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Charles Cuttone


July 30, 2010
New DP rule should be named for Beckenbauer

By Charles Cuttone
Executive Editor

Another day, another designated player. It seems like everyone in Major League Soccer is getting in on the act.

The Red Bulls’ pursuit and signing of French star Thierry Henry seems to have spurred a flurry of activity to add stars not seen since the heady days of the North American Soccer League.

Good for MLS and its teams for finally realizing that stars sell. I know the argument against what the NASL did, with teams bidding up the price of players to compete with the Cosmos, and supposed over-the-hill players coming here as an early retirement. The arguments really don’t hold water about the NASL and they certainly don’t apply to Major League Soccer.

First off, the league’s single entity structure prevents any kind of real bidding war among the teams for a player’s services. The structure also helps ensure that a team in a small market like Kansas City is as viable as New York or Los Angeles.

This flurry of signings, which includes Mexican Nery Castillo in Chicago, Uruguay National Team midfielder Alvaro Fernandez and Switzerland’s Blaise Nkufo in Seattle, and supposedly Rafael Marquez in New York, is a positive trend for the league.

The signings create buzz locally and nationally. The arrival of the players will elevate the level of play in the league and make it more attractive to both current and potential fans, sponsors and television. It might be a way of not only attracting the so-called soccer snobs, who will watch a European league game on TV, but would not attend an MLS match, but also attract non-soccer fans as well. Stars sell.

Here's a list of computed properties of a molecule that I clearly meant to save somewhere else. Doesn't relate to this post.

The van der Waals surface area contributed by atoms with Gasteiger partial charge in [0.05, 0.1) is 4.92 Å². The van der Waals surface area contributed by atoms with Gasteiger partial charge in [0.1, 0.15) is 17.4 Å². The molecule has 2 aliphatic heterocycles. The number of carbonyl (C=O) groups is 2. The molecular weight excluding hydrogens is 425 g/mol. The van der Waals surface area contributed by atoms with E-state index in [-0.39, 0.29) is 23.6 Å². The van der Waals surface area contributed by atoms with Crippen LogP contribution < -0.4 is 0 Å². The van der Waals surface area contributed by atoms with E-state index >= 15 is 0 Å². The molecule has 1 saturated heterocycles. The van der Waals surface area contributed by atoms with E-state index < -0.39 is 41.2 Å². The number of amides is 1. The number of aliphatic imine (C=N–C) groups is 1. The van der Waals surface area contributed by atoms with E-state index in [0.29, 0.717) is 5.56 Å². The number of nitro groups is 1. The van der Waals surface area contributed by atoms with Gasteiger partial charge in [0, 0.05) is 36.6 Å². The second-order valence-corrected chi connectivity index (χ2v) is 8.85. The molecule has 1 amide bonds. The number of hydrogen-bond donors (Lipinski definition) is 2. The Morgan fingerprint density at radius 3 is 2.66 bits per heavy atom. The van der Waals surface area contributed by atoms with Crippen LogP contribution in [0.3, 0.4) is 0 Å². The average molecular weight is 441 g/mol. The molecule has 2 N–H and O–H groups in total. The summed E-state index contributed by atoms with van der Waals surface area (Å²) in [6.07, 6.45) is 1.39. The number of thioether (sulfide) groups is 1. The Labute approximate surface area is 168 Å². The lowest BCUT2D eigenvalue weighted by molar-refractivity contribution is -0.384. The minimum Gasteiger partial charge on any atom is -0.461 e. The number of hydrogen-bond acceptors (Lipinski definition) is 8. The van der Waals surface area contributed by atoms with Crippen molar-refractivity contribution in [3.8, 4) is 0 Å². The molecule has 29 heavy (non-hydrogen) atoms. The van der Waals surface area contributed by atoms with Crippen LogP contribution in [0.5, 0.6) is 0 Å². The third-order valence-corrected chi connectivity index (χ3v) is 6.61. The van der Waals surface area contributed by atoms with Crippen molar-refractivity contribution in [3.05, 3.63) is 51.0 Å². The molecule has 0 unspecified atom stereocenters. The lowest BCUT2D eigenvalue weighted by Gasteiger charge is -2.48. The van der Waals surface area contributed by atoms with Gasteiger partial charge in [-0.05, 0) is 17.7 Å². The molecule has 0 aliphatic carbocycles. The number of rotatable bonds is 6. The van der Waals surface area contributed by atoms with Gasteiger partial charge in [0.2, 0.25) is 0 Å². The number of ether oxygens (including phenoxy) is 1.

Several years ago, when the Los Angeles Galaxy first floated the idea of adding a player outside the league’s salary cap, it was dubbed the Beckham Rule, even before the England international became the first designated player signing in the league.

Say what you will about his on-field performance and commitment to the Galaxy and the league, but the Beckham signing was a financial success. Larger than normal crowds saw the Galaxy play almost everywhere the team went. Sure, it tapered off, but Beckham’s performance can certainly be at least partly blamed for that. Of course Pele’s signing with the Cosmos in 1975 kicked off an opposite kind of trend, with attending rising in each of his three years, not only in New York, but around the league.

Still, despite the financial success generated by Beckham, DPs have been a mixed bag. Denilson was a flop in Dallas, as was Claudio Reyna in New York. Cuauhtémoc Blanco was a success on the field in Chicago, but did not help the team win a title, and only marginally helped attendance.

So why push the envelope by allowing teams up to three DPs? Because, ultimately, it works. Not every free agent the New York Yankees have signed has helped them win a World Series, but the willingness to add stars has made the team one of the top sports business brands in the world.

MLS was wise to open the DP rule up earlier this year, and maybe we should now start calling it the Beckenbauer Rule.

I am only guessing here, but I would be willing to bet that Franz Beckenbauer, on behalf of Red Bulls owner Dieter Mateschitz, helped convince Don Garber and MLS that the ability to sign stars had to be expanded.

Beckenbauer, who served as Mateschitz’s envoy at the opening of Red Bull Arena in March, met with Garber that morning. That was the same day the league announced its collective bargaining agreement. The MLS Commissioner was involved in the negotiations late into the night, flew to New York in the morning to have breakfast with Der Kaiser, then returned to Washington for the CBA announcement.

Before kickoff of the Red Bulls-Santos game, I spoke privately with Beckenbauer for a few brief moments, catching up on the old days with the Cosmos and talking about MLS, the new RBA and what was needed to continue the growth of soccer in this country.

A little later, during a press conference, Beckenbauer said “New York is used to having the best performers, not just in sports, but entertainment and the arts.”

A few days later, the league announced a change to the DP rule allowing teams to sign up to three. Interestingly, New York, which is pursing Marquez, is not the first team to fill their quota. Neither is LA, who reportedly are after Ronaldinho. Nope, it is Seattle. The team with the biggest, fullest stadium in MLS, in one of the smallest markets in the league.

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